• Level 1 (function-specific automation). The vehicle has one or more specific control functions (brake, steering, throttle or motive power) that is automated, but the driver maintains overall control of the vehicle.
  • Level 2 (combined function automation). The vehicle has at least two primary control functions designed to work in unison to relieve the driver of control of those functions, but the driver is still responsible for monitoring the roadway.
  • Level 3 (limited self-driving automation). The driver foregoes all key driving functions under specific traffic or other circumstances, but is able to resume control once those conditions no longer exist.
  • Level 4 (full self-driving automation). The vehicle is designed to perform all primary driving functions and monitor roadway conditions for the entire length of travel.

Self-driving vehicles at Levels 3 and 4 are still in the testing phase.

At present, California, Florida, Michigan, Nevada, North Dakota and the District of Columbia have enacted statutes authorizing the testing of autonomous vehicles. Tennessee has a law in place forbidding its municipalities from prohibiting automated vehicles that otherwise comply with all local safety regulations. Virginia’s governor has entered a partnership allowing testing of self-driving cars to take place in the “Virginia Automated Corridors.” And Arizona’s governor ordered state agencies to support testing of automated vehicles on its roadways and establishing an oversight committee. Many other state legislatures are also considering regulations on how to incorporate testing of autonomous vehicle within their state lines.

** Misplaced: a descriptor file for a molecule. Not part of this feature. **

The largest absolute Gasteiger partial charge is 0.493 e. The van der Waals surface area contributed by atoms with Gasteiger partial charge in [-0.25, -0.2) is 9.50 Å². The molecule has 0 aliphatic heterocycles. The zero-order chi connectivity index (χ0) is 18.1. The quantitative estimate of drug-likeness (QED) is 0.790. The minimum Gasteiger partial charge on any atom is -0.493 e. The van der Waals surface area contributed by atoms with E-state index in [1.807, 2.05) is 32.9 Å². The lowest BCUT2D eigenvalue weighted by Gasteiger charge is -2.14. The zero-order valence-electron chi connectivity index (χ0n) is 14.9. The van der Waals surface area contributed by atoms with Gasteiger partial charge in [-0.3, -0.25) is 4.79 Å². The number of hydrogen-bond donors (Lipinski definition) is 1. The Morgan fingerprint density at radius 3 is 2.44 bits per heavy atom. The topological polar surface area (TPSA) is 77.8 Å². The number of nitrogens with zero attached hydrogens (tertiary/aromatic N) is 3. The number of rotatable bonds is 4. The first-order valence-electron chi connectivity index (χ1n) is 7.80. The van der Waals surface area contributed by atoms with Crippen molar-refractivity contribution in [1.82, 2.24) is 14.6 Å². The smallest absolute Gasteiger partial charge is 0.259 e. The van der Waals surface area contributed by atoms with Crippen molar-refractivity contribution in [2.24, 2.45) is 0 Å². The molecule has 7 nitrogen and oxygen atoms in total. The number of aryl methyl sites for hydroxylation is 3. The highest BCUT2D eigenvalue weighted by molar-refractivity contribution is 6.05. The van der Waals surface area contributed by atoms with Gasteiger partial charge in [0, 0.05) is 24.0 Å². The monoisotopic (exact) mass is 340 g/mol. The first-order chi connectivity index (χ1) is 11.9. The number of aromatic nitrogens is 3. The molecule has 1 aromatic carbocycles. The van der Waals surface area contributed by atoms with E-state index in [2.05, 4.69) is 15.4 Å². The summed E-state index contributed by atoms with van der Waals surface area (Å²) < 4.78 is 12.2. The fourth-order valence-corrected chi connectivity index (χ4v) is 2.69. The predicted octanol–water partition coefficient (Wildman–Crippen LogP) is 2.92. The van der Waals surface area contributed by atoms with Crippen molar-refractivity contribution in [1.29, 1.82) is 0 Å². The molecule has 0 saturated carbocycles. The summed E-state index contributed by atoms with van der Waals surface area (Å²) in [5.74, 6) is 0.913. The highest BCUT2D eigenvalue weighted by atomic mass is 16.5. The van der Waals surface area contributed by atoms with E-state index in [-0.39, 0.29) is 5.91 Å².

What’s under the hood of a self-driving car?

Automakers such as Audi, BMW, Ford, Honda, Mercedes, Nissan, Tesla, Toyota and Volvo are currently testing some form of self-driving cars. While each manufacturer will certainly include features unique to their brands, all autonomous vehicles will likely contain several shared components that allow them to operate properly, such as cameras, sensors, GPS-tracking, radars, lasers, cyber security software, and “vehicle-to-vehicle” (V2V) communication technology.

In a February 2013 press release, the NHTSA suggested that V2V technology “would improve safety by allowing vehicles to ‘talk’ to each other and ultimately avoid many crashes altogether by exchanging basic safety data, such as speed and position, ten times per second.”

Computers and cars both crash (into each other)

In its February 2015 “Critical Reasons for Crashes Investigated in the National Motor Vehicle Crash Causation Survey,” the NHTSA estimated that 94% of motor vehicle accidents were attributable to human behavior (i.e., drunk driving, speeding and driver inattentiveness), as opposed to 2% for vehicle conditions, 2% for environmental conditions, and 2% for unknown reasons. The primary purpose of autonomous vehicles is to reduce the number of accidents, in part, by attempting to limit human error entirely. However, the risk of automotive accidents will always exist because of human behavior, emergencies, unpredictable events and automated system failures.